In sum, an overarching finding of this monograph is as follows: Although mission and academic cultures and norms influence the forms of scholarship engaged in or valued by faculty members across institutional types, our review of the literature highlights that faculty scholarly learning is complex and cannot be described in generic overviews by institutional types. In other words, scholars, policymakers, and practitioners cannot overlook the scholarly interests and passions held by faculty for their own learning and their knowledge expansion and construction (Terosky & Gonzales, 2016), regardless of their employing institutional type. The last chapter discusses if and how the current literature on faculty work expands the notions on where scholarly learning takes place beyond the current focus on major research universities and that scholarly learning occurs in different genres and for different aims (Boyer, 1990) and highlighted areas for future research and improved practices that advance faculty members’ scholarly learning across institution types.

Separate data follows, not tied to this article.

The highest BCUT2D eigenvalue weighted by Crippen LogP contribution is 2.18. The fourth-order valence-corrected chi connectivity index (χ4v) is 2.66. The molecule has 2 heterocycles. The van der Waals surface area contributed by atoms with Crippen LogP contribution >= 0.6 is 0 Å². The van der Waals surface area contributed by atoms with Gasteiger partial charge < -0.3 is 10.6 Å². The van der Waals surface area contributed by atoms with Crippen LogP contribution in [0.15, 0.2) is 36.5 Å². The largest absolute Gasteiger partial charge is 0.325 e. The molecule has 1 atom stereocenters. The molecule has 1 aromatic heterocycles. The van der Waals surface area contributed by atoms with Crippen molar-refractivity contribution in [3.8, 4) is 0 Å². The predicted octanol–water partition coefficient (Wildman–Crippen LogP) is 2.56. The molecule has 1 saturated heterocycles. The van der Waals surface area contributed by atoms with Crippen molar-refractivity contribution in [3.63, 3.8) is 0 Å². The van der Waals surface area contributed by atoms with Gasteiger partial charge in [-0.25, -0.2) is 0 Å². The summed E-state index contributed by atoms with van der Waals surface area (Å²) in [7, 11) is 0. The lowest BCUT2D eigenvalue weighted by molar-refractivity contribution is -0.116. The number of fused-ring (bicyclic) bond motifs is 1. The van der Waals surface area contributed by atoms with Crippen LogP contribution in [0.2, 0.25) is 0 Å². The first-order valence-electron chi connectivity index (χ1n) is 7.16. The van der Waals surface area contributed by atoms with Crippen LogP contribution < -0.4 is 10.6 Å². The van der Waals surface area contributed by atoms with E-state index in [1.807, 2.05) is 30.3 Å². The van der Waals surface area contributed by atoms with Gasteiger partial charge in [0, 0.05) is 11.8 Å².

Acknowledgments

WE WANT TO thank Lisa Wolf-Wendel and Kelly Ward for the opportunity to write this monograph. We also thank Leslie Gonzales for her support and advice during the writing stage, Ryan Arey and Dáire Ryans for their review and corrections, and Sarah Asklock for her editorial support.

Foreword